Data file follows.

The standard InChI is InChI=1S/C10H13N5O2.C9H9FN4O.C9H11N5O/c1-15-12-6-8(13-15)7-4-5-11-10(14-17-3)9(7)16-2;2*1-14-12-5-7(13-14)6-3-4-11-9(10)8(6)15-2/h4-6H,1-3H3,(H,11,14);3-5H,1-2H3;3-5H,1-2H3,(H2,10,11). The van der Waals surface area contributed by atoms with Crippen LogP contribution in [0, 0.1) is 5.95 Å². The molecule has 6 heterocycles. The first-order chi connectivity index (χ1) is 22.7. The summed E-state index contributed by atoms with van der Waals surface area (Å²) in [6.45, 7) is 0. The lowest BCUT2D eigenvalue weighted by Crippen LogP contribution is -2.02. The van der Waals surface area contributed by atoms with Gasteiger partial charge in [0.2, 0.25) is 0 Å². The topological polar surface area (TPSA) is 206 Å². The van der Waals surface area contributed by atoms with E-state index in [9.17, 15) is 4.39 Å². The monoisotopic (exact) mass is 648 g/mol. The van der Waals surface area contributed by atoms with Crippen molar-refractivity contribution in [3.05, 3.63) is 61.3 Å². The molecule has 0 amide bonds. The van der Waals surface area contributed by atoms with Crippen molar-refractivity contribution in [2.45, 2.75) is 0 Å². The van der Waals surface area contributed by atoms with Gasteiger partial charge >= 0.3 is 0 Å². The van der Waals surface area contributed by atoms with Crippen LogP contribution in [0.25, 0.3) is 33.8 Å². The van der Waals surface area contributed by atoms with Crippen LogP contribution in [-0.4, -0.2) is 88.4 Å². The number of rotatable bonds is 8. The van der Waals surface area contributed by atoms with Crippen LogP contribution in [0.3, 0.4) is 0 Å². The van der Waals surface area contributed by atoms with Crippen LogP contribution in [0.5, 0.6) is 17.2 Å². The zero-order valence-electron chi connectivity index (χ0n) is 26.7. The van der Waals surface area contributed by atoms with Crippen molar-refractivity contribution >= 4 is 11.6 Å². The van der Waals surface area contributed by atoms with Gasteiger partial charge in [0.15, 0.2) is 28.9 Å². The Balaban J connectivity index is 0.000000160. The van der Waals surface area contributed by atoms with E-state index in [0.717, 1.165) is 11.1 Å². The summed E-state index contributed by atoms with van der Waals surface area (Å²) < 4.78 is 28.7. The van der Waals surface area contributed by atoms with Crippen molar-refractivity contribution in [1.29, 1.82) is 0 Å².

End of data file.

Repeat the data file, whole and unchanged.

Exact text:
The standard InChI is InChI=1S/C10H13N5O2.C9H9FN4O.C9H11N5O/c1-15-12-6-8(13-15)7-4-5-11-10(14-17-3)9(7)16-2;2*1-14-12-5-7(13-14)6-3-4-11-9(10)8(6)15-2/h4-6H,1-3H3,(H,11,14);3-5H,1-2H3;3-5H,1-2H3,(H2,10,11). The van der Waals surface area contributed by atoms with Crippen LogP contribution in [0, 0.1) is 5.95 Å². The molecule has 6 heterocycles. The first-order chi connectivity index (χ1) is 22.7. The summed E-state index contributed by atoms with van der Waals surface area (Å²) in [6.45, 7) is 0. The lowest BCUT2D eigenvalue weighted by Crippen LogP contribution is -2.02. The van der Waals surface area contributed by atoms with Gasteiger partial charge in [0.2, 0.25) is 0 Å². The topological polar surface area (TPSA) is 206 Å². The van der Waals surface area contributed by atoms with E-state index in [9.17, 15) is 4.39 Å². The monoisotopic (exact) mass is 648 g/mol. The van der Waals surface area contributed by atoms with Crippen molar-refractivity contribution in [3.05, 3.63) is 61.3 Å². The molecule has 0 amide bonds. The van der Waals surface area contributed by atoms with Crippen molar-refractivity contribution in [2.45, 2.75) is 0 Å². The van der Waals surface area contributed by atoms with Gasteiger partial charge >= 0.3 is 0 Å². The van der Waals surface area contributed by atoms with Crippen LogP contribution in [0.25, 0.3) is 33.8 Å². The van der Waals surface area contributed by atoms with Crippen LogP contribution in [-0.4, -0.2) is 88.4 Å². The number of rotatable bonds is 8. The van der Waals surface area contributed by atoms with Crippen LogP contribution in [0.3, 0.4) is 0 Å². The van der Waals surface area contributed by atoms with Crippen LogP contribution in [0.5, 0.6) is 17.2 Å². The zero-order valence-electron chi connectivity index (χ0n) is 26.7. The van der Waals surface area contributed by atoms with Crippen molar-refractivity contribution >= 4 is 11.6 Å². The van der Waals surface area contributed by atoms with Gasteiger partial charge in [0.15, 0.2) is 28.9 Å². The Balaban J connectivity index is 0.000000160. The van der Waals surface area contributed by atoms with E-state index in [0.717, 1.165) is 11.1 Å². The summed E-state index contributed by atoms with van der Waals surface area (Å²) < 4.78 is 28.7. The van der Waals surface area contributed by atoms with Crippen molar-refractivity contribution in [1.29, 1.82) is 0 Å².